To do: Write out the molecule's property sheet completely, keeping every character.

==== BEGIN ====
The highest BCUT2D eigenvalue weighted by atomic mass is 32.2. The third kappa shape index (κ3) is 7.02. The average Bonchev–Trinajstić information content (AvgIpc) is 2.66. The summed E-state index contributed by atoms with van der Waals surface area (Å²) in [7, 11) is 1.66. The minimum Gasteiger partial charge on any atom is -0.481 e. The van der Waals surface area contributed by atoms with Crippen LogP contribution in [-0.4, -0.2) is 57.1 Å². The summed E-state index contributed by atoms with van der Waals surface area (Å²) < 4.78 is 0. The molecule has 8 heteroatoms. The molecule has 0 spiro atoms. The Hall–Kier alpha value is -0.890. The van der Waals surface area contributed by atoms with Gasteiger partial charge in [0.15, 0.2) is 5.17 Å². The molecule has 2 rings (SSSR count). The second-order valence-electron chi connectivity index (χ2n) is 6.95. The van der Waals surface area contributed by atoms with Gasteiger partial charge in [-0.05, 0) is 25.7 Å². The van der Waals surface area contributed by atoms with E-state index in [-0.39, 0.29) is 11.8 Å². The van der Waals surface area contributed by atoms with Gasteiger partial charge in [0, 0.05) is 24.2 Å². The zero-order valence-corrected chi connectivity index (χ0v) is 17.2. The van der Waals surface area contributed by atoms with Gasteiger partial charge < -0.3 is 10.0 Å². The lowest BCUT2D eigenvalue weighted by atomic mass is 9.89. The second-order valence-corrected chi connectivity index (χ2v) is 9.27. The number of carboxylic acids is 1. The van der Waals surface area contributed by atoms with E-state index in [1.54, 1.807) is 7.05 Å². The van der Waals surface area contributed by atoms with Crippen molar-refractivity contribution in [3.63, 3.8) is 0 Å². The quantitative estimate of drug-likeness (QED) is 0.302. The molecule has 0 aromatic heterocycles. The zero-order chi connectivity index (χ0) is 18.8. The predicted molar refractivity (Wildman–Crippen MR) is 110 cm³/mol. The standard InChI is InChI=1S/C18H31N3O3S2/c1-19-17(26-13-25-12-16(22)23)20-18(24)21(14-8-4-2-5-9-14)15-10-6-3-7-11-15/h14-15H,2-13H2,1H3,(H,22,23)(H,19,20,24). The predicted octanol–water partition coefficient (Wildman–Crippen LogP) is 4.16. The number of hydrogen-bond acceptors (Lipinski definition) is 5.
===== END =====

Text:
The highest BCUT2D eigenvalue weighted by atomic mass is 32.2. The third kappa shape index (κ3) is 7.02. The average Bonchev–Trinajstić information content (AvgIpc) is 2.66. The summed E-state index contributed by atoms with van der Waals surface area (Å²) in [7, 11) is 1.66. The minimum Gasteiger partial charge on any atom is -0.481 e. The van der Waals surface area contributed by atoms with Crippen LogP contribution in [-0.4, -0.2) is 57.1 Å². The summed E-state index contributed by atoms with van der Waals surface area (Å²) < 4.78 is 0. The molecule has 8 heteroatoms. The molecule has 0 spiro atoms. The Hall–Kier alpha value is -0.890. The van der Waals surface area contributed by atoms with Gasteiger partial charge in [0.15, 0.2) is 5.17 Å². The molecule has 2 rings (SSSR count). The second-order valence-electron chi connectivity index (χ2n) is 6.95. The van der Waals surface area contributed by atoms with Gasteiger partial charge in [-0.05, 0) is 25.7 Å². The van der Waals surface area contributed by atoms with E-state index in [-0.39, 0.29) is 11.8 Å². The van der Waals surface area contributed by atoms with Gasteiger partial charge in [0, 0.05) is 24.2 Å². The zero-order valence-corrected chi connectivity index (χ0v) is 17.2. The van der Waals surface area contributed by atoms with Gasteiger partial charge < -0.3 is 10.0 Å². The lowest BCUT2D eigenvalue weighted by atomic mass is 9.89. The second-order valence-corrected chi connectivity index (χ2v) is 9.27. The number of carboxylic acids is 1. The van der Waals surface area contributed by atoms with E-state index in [1.54, 1.807) is 7.05 Å². The van der Waals surface area contributed by atoms with Crippen molar-refractivity contribution in [3.63, 3.8) is 0 Å². The quantitative estimate of drug-likeness (QED) is 0.302. The molecule has 0 aromatic heterocycles. The zero-order chi connectivity index (χ0) is 18.8. The predicted molar refractivity (Wildman–Crippen MR) is 110 cm³/mol. The standard InChI is InChI=1S/C18H31N3O3S2/c1-19-17(26-13-25-12-16(22)23)20-18(24)21(14-8-4-2-5-9-14)15-10-6-3-7-11-15/h14-15H,2-13H2,1H3,(H,22,23)(H,19,20,24). The predicted octanol–water partition coefficient (Wildman–Crippen LogP) is 4.16. The number of hydrogen-bond acceptors (Lipinski definition) is 5.